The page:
are all black birds crows

Blackbird vs crow – they are both common birds, but do you know the difference between the two?

Many people mistake these two birds for each other, which is understandable. However, even though they’re both black birds, several traits set them apart.

For example, blackbirds and crows look similar at a glance, but they’re different from each other in the shape of their tails, the shape of their beaks, their diet, size, calls, and nesting.

In this article, we’ll go over both the similarities and differences between these two birds to help you quickly identify who’s who.

From a distance, blackbirds and crows look almost the same, but when taking a closer look, you can see the different physical characteristics of these birds.

One of the best indicators to tell these birds apart is by looking at their tails. When in flight, crow’s tails are fan-shaped in appearance, while blackbirds have relatively long tails that end in a point.

In addition, crows’ beaks are significantly different from blackbirds’ beaks. Crows have beaks that are nearly black; in some lighting, they look deep purple.

Their beaks are fairly large and nearly 2 inches long. Their bills are strong and slightly arched, which allows them to effortlessly consume fruits, seeds, and insects.

Blackbirds have moderately sized bills that vary in color depending on the species. Their medium-sized bills allow them to easily consume berries, insects, and bugs. Since their bills are thin and pointed, they’re a great feature to look for when trying to identify a bird.

It shouldn’t come as a surprise that there are countless different blackbird species in the United States – from Brewer’s Blackbirds to Red-winged and Yellow-headed Blackbirds. Even orioles, grackles, and meadowlarks are part of the blackbird family.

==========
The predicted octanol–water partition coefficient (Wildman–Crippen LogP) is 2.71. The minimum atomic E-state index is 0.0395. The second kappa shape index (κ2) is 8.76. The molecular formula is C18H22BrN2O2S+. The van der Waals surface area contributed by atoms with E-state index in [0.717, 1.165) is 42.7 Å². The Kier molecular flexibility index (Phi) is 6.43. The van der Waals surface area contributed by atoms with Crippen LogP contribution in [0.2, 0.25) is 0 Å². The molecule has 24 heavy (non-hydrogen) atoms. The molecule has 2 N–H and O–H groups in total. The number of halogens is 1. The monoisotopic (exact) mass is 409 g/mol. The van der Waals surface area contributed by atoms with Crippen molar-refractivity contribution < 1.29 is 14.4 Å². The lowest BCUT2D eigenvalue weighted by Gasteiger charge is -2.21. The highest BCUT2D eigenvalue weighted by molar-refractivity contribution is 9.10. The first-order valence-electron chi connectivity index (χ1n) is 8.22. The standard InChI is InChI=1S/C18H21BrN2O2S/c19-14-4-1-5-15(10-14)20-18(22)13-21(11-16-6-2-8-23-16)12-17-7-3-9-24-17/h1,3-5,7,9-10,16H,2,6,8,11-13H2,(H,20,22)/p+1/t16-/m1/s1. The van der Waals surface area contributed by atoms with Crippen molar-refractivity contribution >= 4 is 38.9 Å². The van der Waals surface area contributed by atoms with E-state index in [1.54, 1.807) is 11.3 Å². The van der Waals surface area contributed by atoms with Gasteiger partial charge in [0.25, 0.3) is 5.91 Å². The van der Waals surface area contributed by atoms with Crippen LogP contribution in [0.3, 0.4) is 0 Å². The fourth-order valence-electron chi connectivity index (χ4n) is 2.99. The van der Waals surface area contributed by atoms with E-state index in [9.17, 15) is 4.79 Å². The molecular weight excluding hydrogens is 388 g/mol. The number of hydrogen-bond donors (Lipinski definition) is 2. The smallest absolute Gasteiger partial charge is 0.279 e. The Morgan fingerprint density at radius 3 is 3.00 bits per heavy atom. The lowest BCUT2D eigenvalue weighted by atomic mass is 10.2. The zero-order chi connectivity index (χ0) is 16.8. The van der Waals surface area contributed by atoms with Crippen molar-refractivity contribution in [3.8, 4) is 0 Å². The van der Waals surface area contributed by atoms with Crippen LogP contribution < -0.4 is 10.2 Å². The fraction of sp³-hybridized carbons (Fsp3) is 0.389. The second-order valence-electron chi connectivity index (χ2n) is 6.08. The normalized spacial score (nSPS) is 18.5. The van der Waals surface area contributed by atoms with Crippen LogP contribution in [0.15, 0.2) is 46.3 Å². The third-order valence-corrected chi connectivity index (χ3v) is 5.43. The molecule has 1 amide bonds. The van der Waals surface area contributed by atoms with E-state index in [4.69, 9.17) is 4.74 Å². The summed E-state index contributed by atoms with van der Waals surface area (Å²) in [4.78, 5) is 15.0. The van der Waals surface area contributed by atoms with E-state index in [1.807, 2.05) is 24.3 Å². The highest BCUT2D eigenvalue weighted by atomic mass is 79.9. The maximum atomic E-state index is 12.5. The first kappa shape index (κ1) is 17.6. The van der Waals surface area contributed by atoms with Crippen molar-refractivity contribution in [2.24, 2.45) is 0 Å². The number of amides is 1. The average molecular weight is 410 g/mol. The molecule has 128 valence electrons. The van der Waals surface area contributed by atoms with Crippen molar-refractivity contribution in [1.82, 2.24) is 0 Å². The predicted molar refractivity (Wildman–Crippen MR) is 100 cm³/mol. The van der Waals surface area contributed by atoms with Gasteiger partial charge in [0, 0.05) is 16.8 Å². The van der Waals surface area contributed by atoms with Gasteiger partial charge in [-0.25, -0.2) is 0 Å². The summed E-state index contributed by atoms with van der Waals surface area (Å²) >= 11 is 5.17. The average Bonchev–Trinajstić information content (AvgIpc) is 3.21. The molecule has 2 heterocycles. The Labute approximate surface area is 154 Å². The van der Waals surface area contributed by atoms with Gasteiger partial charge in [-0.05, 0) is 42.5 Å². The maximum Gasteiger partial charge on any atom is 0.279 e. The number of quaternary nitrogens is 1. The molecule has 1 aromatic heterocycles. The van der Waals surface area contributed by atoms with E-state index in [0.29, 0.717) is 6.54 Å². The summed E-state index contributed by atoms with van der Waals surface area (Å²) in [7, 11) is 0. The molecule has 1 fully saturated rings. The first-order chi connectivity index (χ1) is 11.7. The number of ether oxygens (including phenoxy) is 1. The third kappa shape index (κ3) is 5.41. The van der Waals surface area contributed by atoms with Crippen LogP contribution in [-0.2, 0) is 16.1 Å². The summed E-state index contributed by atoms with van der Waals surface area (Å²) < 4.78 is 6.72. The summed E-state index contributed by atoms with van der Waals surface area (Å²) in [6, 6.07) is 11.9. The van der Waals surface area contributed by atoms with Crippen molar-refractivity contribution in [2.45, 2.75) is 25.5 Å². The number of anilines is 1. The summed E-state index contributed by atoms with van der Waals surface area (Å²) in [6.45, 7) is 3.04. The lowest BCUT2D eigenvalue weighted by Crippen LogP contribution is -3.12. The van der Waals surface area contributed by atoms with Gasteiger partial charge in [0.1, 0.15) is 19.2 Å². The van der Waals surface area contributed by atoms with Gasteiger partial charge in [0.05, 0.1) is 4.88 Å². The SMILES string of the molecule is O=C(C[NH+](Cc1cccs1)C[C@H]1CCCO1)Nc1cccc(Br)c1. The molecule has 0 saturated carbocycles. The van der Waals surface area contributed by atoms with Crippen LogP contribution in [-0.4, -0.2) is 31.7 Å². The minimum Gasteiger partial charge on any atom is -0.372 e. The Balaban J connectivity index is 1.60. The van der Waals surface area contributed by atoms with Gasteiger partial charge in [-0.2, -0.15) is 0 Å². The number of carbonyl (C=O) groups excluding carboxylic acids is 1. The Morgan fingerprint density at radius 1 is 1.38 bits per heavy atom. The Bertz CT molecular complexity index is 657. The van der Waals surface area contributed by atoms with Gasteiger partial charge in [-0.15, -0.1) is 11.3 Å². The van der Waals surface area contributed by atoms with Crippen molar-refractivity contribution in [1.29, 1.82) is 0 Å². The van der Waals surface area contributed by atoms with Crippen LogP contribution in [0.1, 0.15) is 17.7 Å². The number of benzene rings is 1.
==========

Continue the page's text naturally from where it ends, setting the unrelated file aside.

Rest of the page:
Blackbird vs Crow – Frequently Asked Questions

Crows and blackbirds differ greatly in terms of size, age, location, speed, diet, and behavior.

Blackbird vs Crow Diet

Blackbirds mostly eat grains and seeds, but when insects are abundant in the summer, they also eat them, just like many other small birds. Blackbirds in parks, outdoor cafés, and towns will eat almost anything.

They have also been observed consuming nestling Ring-necked Pheasants, Brewer’s Sparrows, tiny frogs, and young voles. They are observed strolling on lily pads and pursuing aquatic insects in marshes.

Crows consume a wide range of foods, such as grains, seeds, nuts, berries, fruits, and numerous small animals like earthworms and mice. They also consume a wide range of aquatic animals and insects, including fish, clams, mussels, crayfish, and agricultural pests.

In addition, crows are frequent nest predators. Many species’ nestlings and eggs, such as those of robins, sparrows, terns, jays, eiders, and loons, will be devoured by them. They’ve even been known to eat garbage and carrion.

The location of blackbirds and crows is another distinction. Blackbirds are found all across the United States. Nonetheless, they typically live close to wetlands, moist forests, and conifers.

American crows are also found across the U. S. Crows usually live in areas with a few trees or close to the edge of forests. These birds are also found in urban areas; dumps and city parks are good places to see them because they provide an abundance of food.

Nesting in loose colonies, blackbirds can have as few as a few pairs or as many as over a hundred members. First, females arrive to select the nesting site; later, other birds will arrive to select from the surrounding areas. Certain years, colonies of birds nest in low shrubs, while other years they are in the tops of trees.

are all black birds crows

are all black birds crows

Female blackbirds are the ones to build the nest cup. They frequently use finely dried grasses, rootlets, and hair-lined twigs and plant stems.